Originating from New York, antigravity yoga is now practiced in several countries, combining traditional yoga poses, pilates and dance with the use of hammocks. As a relatively new exercise regimen inspired by aerial gymnastics, pilates and yoga, antigravity yoga may sound intimidating at first. However, this exercise is actually quite accessible and similar to typical yoga done on a mat. Here’s how it works: You sit on (or hang from) a soft fabric hammock suspended from the ceiling. These hammocks are made out of high density nylon materials, and can usually support over 2,000 pounds, so tearing them isn’t a worry you should have. Throughout the yoga class, you would carry out several aerial adaptations of traditional yoga poses using the hammock for support.
Benefits of Antigravity Yoga
Due to the nature of antigravity yoga movements, almost every body part is required to move and stretch. Muscles are strengthened and toned while joints are regenerated. Overall, antigravity yoga offers many of the same benefits and enjoyments of regular yoga but it also has additional advantages as well.
Psychological benefits: Much like normal yoga (and if anything to a greater extent), antigravity yoga helps rebuild your emotional system by clearing the mind. It also relieves stress due to its meditative state. Some argue that by helping combat this stress throughout your day, aerial yoga indirectly increases your creativity, potentially improving your artistic skills.
Flexibility: No surprise here–antigravity yoga helps you move more freely with less effort than normal yoga by counteracting gravity. In-air suspension releases tension on the bones and muscles, increasing flexibility especially among the spinal and shoulder areas.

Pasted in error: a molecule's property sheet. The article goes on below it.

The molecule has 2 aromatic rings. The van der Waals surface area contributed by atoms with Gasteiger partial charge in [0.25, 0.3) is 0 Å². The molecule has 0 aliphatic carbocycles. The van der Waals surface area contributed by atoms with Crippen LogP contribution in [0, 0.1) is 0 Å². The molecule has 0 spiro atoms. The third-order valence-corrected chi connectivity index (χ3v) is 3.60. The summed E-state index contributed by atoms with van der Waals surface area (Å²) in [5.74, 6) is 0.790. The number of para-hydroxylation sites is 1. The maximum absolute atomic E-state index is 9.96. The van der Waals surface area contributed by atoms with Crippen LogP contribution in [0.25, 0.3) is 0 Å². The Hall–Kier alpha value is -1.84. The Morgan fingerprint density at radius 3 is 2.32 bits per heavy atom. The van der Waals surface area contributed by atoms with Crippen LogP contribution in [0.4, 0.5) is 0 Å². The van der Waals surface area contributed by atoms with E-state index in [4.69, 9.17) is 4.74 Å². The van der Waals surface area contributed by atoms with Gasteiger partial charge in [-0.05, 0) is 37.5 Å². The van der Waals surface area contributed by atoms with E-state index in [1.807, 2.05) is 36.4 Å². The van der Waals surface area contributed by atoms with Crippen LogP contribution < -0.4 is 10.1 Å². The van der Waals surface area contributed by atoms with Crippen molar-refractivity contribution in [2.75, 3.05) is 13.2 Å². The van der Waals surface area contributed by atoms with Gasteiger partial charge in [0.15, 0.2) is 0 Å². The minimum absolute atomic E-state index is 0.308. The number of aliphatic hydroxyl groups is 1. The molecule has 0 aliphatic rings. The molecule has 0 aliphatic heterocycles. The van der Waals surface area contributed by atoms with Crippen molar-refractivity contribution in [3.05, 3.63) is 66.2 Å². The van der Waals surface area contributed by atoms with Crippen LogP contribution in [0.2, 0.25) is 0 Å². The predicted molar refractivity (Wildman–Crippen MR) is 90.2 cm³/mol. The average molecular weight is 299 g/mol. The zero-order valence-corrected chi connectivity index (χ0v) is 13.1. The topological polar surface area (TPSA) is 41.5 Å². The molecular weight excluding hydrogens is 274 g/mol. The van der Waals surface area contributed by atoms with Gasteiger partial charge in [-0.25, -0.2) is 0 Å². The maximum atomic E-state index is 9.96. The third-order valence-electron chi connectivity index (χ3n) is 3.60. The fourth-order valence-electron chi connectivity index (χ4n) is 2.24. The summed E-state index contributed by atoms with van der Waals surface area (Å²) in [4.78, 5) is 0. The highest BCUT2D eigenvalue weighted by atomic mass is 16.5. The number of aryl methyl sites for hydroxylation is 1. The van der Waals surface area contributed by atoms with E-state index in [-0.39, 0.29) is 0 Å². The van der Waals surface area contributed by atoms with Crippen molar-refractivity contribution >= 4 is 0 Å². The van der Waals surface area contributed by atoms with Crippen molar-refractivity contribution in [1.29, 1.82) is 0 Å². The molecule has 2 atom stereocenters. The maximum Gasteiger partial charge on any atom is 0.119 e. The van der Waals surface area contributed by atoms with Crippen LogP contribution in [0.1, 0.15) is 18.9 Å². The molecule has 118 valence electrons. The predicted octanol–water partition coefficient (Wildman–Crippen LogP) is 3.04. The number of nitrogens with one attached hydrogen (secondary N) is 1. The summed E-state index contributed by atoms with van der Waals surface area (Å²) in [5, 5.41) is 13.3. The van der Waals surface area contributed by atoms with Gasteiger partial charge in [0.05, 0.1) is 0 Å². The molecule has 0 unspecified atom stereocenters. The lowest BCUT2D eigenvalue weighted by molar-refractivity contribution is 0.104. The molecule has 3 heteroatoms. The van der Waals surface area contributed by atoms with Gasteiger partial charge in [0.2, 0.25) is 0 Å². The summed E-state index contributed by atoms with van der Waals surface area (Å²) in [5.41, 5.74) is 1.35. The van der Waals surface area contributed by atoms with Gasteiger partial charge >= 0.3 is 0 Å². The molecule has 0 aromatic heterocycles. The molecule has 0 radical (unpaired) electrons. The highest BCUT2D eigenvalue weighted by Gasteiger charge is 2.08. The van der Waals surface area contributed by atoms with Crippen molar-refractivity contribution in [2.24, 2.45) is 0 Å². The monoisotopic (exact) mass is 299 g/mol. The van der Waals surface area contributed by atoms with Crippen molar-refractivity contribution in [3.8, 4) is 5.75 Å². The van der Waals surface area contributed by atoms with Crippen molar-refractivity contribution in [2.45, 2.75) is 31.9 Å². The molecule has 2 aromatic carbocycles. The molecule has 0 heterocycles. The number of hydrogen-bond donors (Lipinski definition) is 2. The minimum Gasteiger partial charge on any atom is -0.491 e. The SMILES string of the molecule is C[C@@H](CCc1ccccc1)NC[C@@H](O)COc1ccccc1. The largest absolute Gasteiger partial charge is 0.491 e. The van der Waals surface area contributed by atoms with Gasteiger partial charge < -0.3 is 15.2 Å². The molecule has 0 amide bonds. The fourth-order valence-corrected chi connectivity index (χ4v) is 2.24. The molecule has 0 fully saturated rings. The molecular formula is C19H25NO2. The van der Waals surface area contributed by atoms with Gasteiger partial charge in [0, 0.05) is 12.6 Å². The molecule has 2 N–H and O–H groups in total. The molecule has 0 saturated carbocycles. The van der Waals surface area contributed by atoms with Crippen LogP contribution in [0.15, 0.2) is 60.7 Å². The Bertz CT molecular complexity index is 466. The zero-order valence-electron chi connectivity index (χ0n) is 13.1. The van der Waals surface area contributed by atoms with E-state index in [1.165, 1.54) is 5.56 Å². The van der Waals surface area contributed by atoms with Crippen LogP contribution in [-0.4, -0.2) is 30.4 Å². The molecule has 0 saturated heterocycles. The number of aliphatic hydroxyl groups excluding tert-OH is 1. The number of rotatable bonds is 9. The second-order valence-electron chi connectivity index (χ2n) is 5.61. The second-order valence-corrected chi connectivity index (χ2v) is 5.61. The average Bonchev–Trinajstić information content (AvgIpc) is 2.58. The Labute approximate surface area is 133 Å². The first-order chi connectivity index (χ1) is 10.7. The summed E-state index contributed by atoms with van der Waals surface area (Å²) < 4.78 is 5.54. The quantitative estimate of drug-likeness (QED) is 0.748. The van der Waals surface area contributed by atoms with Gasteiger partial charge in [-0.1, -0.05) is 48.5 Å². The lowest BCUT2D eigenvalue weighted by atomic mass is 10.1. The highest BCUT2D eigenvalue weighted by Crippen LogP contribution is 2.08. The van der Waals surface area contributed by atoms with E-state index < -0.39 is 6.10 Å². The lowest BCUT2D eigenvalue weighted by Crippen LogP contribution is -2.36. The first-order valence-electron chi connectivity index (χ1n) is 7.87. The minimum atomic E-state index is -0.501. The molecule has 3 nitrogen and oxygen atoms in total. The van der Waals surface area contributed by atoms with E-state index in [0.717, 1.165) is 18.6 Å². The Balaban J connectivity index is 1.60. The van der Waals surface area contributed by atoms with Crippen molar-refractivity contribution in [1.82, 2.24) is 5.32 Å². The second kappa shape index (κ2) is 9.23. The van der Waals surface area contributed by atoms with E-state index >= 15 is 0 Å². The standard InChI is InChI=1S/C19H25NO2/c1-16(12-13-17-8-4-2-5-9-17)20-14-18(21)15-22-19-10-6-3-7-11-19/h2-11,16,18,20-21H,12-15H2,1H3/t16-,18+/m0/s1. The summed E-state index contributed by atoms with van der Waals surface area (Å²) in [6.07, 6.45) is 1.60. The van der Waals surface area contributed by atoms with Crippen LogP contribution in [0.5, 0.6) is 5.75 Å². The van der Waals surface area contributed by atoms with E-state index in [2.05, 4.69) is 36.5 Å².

Heart benefits: The movements in antigravity yoga improve the circulation of blood, ultimately combating aging and its symptoms. Antigravity yoga also detoxifies the circulatory and lymphatic systems which lowers the onset of cardiovascular issues.
Memory benefits: Antigravity yoga fortifies neural connections most likely due to its upside down nature, rendering better memory power. If you look at it this way, practicing antigravity yoga can make you (arguably) smarter!
Tips for Success
So if you’ve ever liked yoga, even if it isn’t something you do often, you should definitely consider giving antigravity yoga a try! The following lists some tips to help avoid accident and injuries in your first class:
- Remember to still bring a mat!
- Wear form-fitting but comfortable athletic clothes
- Go barefoot
- Eat a light meal beforehand
- Avoid soft drinks and other acidic liquid before class
- Do not use hand lotion
- Remove all jewelry and watches
**Note: while antigravity yoga is open to all age groups, it is not recommended if you are pregnant, have had recent surgery or are suffering from medical conditions like glaucoma and or irregular heart function.